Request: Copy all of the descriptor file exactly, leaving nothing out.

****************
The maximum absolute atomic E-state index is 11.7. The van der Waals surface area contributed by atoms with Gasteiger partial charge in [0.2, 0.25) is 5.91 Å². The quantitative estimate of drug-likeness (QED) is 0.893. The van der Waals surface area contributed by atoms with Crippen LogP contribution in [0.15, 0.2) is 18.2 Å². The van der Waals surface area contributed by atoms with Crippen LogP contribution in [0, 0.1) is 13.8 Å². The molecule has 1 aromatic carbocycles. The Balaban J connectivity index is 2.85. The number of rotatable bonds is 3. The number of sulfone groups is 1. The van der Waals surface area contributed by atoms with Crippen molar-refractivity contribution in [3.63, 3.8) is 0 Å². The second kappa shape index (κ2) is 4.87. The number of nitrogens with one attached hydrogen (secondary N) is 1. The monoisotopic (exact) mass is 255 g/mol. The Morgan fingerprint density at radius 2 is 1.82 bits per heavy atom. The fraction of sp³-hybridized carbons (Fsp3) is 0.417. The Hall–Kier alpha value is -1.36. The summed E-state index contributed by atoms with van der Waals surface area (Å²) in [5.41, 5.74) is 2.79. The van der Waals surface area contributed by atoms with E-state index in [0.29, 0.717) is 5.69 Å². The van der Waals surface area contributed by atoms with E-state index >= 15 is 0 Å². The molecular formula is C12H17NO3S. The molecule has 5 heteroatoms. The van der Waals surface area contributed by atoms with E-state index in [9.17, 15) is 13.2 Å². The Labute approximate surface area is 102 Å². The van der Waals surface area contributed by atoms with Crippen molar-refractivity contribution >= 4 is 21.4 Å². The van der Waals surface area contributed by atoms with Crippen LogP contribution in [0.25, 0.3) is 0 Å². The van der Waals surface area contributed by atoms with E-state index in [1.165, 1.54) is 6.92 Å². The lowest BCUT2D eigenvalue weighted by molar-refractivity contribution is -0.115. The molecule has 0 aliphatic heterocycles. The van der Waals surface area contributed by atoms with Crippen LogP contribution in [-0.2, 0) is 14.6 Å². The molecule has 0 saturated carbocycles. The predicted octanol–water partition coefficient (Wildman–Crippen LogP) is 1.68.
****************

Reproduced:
The maximum absolute atomic E-state index is 11.7. The van der Waals surface area contributed by atoms with Gasteiger partial charge in [0.2, 0.25) is 5.91 Å². The quantitative estimate of drug-likeness (QED) is 0.893. The van der Waals surface area contributed by atoms with Crippen LogP contribution in [0.15, 0.2) is 18.2 Å². The van der Waals surface area contributed by atoms with Crippen LogP contribution in [0, 0.1) is 13.8 Å². The molecule has 1 aromatic carbocycles. The Balaban J connectivity index is 2.85. The number of rotatable bonds is 3. The number of sulfone groups is 1. The van der Waals surface area contributed by atoms with Crippen molar-refractivity contribution in [3.63, 3.8) is 0 Å². The second kappa shape index (κ2) is 4.87. The number of nitrogens with one attached hydrogen (secondary N) is 1. The monoisotopic (exact) mass is 255 g/mol. The Morgan fingerprint density at radius 2 is 1.82 bits per heavy atom. The fraction of sp³-hybridized carbons (Fsp3) is 0.417. The Hall–Kier alpha value is -1.36. The summed E-state index contributed by atoms with van der Waals surface area (Å²) in [5.41, 5.74) is 2.79. The van der Waals surface area contributed by atoms with E-state index in [0.29, 0.717) is 5.69 Å². The van der Waals surface area contributed by atoms with E-state index >= 15 is 0 Å². The molecular formula is C12H17NO3S. The molecule has 5 heteroatoms. The van der Waals surface area contributed by atoms with E-state index in [9.17, 15) is 13.2 Å². The Labute approximate surface area is 102 Å². The van der Waals surface area contributed by atoms with Crippen molar-refractivity contribution >= 4 is 21.4 Å². The van der Waals surface area contributed by atoms with Crippen LogP contribution in [0.25, 0.3) is 0 Å². The van der Waals surface area contributed by atoms with E-state index in [1.165, 1.54) is 6.92 Å². The lowest BCUT2D eigenvalue weighted by molar-refractivity contribution is -0.115. The molecule has 0 aliphatic heterocycles. The van der Waals surface area contributed by atoms with Crippen LogP contribution in [-0.2, 0) is 14.6 Å². The molecule has 0 saturated carbocycles. The predicted octanol–water partition coefficient (Wildman–Crippen LogP) is 1.68.